Red-headed John’s room was full of rats: he used to catch them in big gins, and then let them go for Tabby to dispatch. Once the cat was so impatient he seized trap and all and caterwauled off into the night banging it on the stones and sending up showers of sparks. Again he returned in a few days, very sleek and pleased: but John never saw his trap again. Another plague of his were the bats, which also infested his room in hundreds.ﾠMr. Bas-Thornton could crack a stockwhip, and used to kill a bat on the wing with it most neatly. But the din this made in that little box of a room at midnight was infernaclass="underline" earsplitting cracks, and the air already full of the tiny penetrating squeaks of the vermin.
It was a kind of paradise for English children to come to, whatever it might be for their parents: especially at that time, when no one lived in at all a wild way at home. Here one had to be a little ahead of the times: or decadent, whichever you like to call it. The difference between boys and girls, for instance, had to be left to look after itself. Long hair would have made the evening search for grass-ticks and nits interminable: Emily and Rachel had their hair cut short, and were allowed to do everything the boys did — to climb trees, swim, and trap animals and birds: they even had two pockets in their frocks.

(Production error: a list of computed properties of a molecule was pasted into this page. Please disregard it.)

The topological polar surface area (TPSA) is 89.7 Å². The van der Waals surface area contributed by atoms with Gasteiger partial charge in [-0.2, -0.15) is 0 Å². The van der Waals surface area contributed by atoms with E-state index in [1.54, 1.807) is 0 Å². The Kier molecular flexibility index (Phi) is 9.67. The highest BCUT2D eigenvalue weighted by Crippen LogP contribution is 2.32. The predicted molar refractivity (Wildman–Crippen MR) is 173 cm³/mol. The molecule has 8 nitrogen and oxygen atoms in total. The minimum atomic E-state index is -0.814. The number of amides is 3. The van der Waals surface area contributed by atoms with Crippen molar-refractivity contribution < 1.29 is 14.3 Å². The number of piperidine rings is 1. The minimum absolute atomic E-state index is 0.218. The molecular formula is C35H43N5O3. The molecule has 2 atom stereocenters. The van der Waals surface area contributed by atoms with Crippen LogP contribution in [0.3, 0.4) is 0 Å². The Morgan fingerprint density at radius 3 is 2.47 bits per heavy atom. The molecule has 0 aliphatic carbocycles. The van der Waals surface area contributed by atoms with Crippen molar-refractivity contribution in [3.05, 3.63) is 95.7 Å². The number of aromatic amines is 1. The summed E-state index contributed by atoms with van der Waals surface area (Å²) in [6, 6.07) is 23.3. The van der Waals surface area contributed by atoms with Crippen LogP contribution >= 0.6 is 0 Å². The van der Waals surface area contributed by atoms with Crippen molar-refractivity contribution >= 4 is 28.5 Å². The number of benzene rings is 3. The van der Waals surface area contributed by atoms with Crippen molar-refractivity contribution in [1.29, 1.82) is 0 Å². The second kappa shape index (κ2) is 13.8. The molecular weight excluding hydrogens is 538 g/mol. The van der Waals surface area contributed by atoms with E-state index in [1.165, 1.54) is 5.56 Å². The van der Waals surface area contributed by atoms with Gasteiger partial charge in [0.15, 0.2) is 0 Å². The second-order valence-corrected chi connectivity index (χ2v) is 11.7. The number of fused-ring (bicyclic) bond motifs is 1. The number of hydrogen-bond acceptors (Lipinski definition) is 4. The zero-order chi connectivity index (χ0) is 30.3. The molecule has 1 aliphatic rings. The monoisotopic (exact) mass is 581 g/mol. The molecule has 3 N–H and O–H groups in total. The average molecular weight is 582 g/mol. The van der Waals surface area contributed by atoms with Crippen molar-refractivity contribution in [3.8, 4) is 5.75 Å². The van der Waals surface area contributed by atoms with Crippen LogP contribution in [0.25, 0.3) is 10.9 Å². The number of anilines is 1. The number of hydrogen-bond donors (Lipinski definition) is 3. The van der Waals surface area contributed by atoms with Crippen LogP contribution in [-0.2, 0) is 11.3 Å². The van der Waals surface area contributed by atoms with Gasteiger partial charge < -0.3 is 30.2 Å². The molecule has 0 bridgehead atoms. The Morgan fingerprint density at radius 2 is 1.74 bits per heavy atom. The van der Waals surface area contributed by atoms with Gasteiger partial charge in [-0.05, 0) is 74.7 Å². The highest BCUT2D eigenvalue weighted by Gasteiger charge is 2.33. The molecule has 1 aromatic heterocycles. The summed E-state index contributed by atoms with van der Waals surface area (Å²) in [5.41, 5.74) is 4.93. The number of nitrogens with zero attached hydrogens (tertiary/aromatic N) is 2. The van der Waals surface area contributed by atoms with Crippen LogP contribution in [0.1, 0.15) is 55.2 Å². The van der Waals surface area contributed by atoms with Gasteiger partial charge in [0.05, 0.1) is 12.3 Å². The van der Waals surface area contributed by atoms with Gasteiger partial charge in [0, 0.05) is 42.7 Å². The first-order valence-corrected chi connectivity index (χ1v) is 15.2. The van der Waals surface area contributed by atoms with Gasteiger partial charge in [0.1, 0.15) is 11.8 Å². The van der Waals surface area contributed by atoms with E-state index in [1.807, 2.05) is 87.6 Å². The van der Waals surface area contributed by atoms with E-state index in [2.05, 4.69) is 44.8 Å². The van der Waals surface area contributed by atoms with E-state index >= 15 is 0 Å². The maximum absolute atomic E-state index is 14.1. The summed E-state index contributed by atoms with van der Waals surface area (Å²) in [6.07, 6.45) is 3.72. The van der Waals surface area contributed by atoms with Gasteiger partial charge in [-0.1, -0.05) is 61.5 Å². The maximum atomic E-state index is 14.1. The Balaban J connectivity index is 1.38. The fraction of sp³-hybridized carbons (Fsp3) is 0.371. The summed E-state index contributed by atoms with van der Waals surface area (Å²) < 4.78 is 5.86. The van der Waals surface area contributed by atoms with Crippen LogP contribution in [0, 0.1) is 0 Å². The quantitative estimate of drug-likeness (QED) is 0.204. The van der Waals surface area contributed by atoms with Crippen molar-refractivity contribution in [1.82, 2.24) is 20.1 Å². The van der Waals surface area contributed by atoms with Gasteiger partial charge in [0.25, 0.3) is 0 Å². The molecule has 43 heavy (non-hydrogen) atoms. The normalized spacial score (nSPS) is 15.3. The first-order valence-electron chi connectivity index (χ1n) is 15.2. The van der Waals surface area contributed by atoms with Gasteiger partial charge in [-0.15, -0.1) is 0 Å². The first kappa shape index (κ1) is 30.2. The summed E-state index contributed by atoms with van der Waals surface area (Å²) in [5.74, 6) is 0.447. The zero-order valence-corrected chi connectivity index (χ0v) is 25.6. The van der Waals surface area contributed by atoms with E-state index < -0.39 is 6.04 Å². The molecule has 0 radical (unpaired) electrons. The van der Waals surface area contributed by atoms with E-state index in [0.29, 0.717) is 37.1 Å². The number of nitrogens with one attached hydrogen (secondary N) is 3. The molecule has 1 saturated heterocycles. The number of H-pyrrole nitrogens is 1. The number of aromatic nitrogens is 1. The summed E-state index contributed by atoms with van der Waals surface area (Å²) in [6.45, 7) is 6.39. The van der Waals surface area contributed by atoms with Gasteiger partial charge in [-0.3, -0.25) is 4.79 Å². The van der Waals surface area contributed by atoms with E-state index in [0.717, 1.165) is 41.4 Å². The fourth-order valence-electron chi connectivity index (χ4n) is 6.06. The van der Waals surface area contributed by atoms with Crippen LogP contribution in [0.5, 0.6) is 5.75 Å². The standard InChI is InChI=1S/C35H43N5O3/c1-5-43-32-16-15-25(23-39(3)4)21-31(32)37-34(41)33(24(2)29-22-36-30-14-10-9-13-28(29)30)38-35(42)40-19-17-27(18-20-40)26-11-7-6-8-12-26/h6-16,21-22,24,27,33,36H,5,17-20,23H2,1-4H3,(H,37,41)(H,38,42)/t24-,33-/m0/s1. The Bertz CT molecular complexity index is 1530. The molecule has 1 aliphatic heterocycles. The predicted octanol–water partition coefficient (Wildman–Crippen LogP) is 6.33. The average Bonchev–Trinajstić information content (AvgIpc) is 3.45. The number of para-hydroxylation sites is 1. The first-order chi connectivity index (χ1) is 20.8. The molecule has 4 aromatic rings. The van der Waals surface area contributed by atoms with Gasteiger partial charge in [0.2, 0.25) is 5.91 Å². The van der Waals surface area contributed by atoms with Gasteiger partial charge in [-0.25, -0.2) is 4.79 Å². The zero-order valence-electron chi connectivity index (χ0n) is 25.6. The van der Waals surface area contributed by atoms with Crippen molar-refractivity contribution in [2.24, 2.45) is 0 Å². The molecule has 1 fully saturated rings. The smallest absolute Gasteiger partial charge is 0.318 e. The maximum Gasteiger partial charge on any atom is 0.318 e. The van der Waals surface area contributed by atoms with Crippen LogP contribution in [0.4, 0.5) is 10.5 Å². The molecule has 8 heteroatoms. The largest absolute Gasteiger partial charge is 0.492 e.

It was round the bathing-pool their life centered, more than the house. Every year, when the rains were over, a dam was built across the stream, so that all through the dry season there was quite a large pool to swim in. There were trees all round: enormous fluffed cotton trees, with coffee trees between their paws, and log-wood, and gorgeous red and green peppers: amongst them, the pool was almost completely shaded. Emily and John set treespringes in them — Lame-foot Sam taught them how. Cut a bendy stick, and tie a string to one end. Then sharpen the other, so that it can impale a fruit as bait. Just at the base of this point flatten it a little, and bore a hole through the flat part. Cut a little peg that will just stick in the mouth of this hole. Then make a loop in the end of the string: bend the stick, as in stringing a bow, till the loop will thread through the little hole, and jam it with the peg, along which the loop should lie spread. Bait the point, and hang it in a tree among the twigs: the bird alights on the peg to peck the fruit, the peg falls out, the loop whips tight round its ankles: then away up out of the water like pink predatory monkeys, and decide by “Eena, deena, dina, do,” or some such rigmarole, whether to twist its neck or let it go free — thus the excitement and suspense, both for child and bird, can be prolonged beyond the moment of capture.